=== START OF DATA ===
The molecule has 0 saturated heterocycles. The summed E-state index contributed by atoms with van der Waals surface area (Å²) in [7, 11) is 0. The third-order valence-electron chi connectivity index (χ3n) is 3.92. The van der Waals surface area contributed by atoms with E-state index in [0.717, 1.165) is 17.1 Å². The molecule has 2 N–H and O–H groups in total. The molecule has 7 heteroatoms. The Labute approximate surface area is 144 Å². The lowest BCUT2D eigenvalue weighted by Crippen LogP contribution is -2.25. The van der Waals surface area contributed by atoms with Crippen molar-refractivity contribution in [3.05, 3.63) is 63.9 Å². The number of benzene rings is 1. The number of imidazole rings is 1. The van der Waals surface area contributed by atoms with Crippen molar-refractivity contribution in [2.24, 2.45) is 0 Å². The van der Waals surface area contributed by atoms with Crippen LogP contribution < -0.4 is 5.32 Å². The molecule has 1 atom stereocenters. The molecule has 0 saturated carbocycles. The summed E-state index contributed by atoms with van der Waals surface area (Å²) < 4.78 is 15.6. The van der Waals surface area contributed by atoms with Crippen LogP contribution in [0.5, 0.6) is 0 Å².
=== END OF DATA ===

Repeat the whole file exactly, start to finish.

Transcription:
The molecule has 0 saturated heterocycles. The summed E-state index contributed by atoms with van der Waals surface area (Å²) in [7, 11) is 0. The third-order valence-electron chi connectivity index (χ3n) is 3.92. The van der Waals surface area contributed by atoms with E-state index in [0.717, 1.165) is 17.1 Å². The molecule has 2 N–H and O–H groups in total. The molecule has 7 heteroatoms. The Labute approximate surface area is 144 Å². The lowest BCUT2D eigenvalue weighted by Crippen LogP contribution is -2.25. The van der Waals surface area contributed by atoms with Crippen molar-refractivity contribution in [3.05, 3.63) is 63.9 Å². The number of benzene rings is 1. The number of imidazole rings is 1. The van der Waals surface area contributed by atoms with Crippen molar-refractivity contribution in [2.24, 2.45) is 0 Å². The van der Waals surface area contributed by atoms with Crippen LogP contribution < -0.4 is 5.32 Å². The molecule has 1 atom stereocenters. The molecule has 0 saturated carbocycles. The summed E-state index contributed by atoms with van der Waals surface area (Å²) < 4.78 is 15.6. The van der Waals surface area contributed by atoms with Crippen LogP contribution in [0.5, 0.6) is 0 Å².